Eric:

Yeah, I think if we're talking about agency pass-throughs themselves, obviously the credit is guaranteed by the government. And if you go to non-agency world, there's the concept of credit risk. So because of that, non-agency tends to generally speaking, offer wider yields to accommodate the additional risk without the government guaranteeing the credit of it. So that's where it really comes into play. What does the underlying housing market look like and what are we focused on as investors to have low leverage, higher yielding exposure to US real estate?

Stewart:

And given the breadth of residential investments at Man, what are your thoughts on credit versus equity in today's environment?

Eric:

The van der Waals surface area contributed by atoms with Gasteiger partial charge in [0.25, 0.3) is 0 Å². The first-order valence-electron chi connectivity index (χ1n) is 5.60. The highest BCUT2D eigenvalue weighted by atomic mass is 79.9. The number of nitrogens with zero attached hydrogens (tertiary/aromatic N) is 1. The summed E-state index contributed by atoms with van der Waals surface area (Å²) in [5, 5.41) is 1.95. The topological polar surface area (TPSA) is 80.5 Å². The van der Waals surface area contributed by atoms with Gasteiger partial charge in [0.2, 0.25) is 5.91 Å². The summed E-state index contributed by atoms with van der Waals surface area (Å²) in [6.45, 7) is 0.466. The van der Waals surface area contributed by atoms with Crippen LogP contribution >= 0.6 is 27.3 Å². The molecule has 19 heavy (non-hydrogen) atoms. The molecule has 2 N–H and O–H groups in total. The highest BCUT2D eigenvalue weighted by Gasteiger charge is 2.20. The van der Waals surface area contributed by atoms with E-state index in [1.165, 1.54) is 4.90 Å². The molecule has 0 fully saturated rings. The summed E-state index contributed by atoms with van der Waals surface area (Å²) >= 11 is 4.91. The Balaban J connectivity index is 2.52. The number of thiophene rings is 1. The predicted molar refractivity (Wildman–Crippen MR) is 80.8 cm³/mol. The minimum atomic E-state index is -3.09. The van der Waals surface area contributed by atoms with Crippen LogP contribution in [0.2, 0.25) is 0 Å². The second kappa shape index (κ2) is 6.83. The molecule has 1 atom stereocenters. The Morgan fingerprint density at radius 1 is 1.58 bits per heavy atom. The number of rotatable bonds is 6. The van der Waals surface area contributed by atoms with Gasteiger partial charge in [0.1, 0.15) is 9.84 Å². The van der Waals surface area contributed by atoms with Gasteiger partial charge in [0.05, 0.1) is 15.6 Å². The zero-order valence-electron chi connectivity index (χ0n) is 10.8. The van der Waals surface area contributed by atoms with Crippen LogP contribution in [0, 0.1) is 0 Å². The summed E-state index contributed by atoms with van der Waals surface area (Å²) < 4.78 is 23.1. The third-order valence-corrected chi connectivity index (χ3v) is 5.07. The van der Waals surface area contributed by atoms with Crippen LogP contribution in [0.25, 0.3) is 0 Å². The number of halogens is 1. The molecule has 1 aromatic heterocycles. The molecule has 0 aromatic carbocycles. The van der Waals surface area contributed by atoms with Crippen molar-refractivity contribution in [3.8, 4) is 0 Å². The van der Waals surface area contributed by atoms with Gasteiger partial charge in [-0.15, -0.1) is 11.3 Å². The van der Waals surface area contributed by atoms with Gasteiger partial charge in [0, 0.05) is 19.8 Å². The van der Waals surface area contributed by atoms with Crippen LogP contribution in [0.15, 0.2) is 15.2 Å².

Yeah, that's a great question. So within the private market business, we have what we call the equity side of the house and the credit side of the house. The equity side of the house being single family rental from an institutional perspective. So buying portfolios and one-off houses, aggregating them together, sometimes you put financing on those positions depending on what the investor wants sometimes you don't. But as a lot of folks listening probably know pre covid and certainly during covid when housing was up so much SFR and single family rental was a very popular, let's say acronym and rightfully so, right? We were in a world where you could buy houses and generate attractive cap rates or yields, and with rates being so low, the financing was very attractive on that as well. So rightfully so it was an asset class that garnered interest and performed well for many investors. And here at Man, that was something we were focused on as well during that time period.